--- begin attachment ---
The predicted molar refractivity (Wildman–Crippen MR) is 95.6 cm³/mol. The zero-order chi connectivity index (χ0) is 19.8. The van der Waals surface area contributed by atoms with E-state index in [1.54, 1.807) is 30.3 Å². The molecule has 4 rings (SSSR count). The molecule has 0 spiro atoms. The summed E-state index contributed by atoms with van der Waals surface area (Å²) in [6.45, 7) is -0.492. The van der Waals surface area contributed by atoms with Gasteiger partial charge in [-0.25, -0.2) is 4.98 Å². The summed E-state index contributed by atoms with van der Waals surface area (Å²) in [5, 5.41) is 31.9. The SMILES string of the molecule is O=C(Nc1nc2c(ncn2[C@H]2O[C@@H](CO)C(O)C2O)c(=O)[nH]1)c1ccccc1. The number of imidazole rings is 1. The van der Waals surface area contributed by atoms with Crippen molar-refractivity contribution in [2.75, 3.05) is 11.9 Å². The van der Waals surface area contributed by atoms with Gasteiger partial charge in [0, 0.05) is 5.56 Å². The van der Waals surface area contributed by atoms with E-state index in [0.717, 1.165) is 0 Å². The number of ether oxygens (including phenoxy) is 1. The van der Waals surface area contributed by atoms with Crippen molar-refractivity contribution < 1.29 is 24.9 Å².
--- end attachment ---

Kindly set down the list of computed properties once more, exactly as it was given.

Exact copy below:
The predicted molar refractivity (Wildman–Crippen MR) is 95.6 cm³/mol. The zero-order chi connectivity index (χ0) is 19.8. The van der Waals surface area contributed by atoms with E-state index in [1.54, 1.807) is 30.3 Å². The molecule has 4 rings (SSSR count). The molecule has 0 spiro atoms. The summed E-state index contributed by atoms with van der Waals surface area (Å²) in [6.45, 7) is -0.492. The van der Waals surface area contributed by atoms with Gasteiger partial charge in [-0.25, -0.2) is 4.98 Å². The summed E-state index contributed by atoms with van der Waals surface area (Å²) in [5, 5.41) is 31.9. The SMILES string of the molecule is O=C(Nc1nc2c(ncn2[C@H]2O[C@@H](CO)C(O)C2O)c(=O)[nH]1)c1ccccc1. The number of imidazole rings is 1. The van der Waals surface area contributed by atoms with Crippen molar-refractivity contribution in [2.75, 3.05) is 11.9 Å². The van der Waals surface area contributed by atoms with Gasteiger partial charge in [0, 0.05) is 5.56 Å². The van der Waals surface area contributed by atoms with E-state index in [0.717, 1.165) is 0 Å². The number of ether oxygens (including phenoxy) is 1. The van der Waals surface area contributed by atoms with Crippen molar-refractivity contribution < 1.29 is 24.9 Å².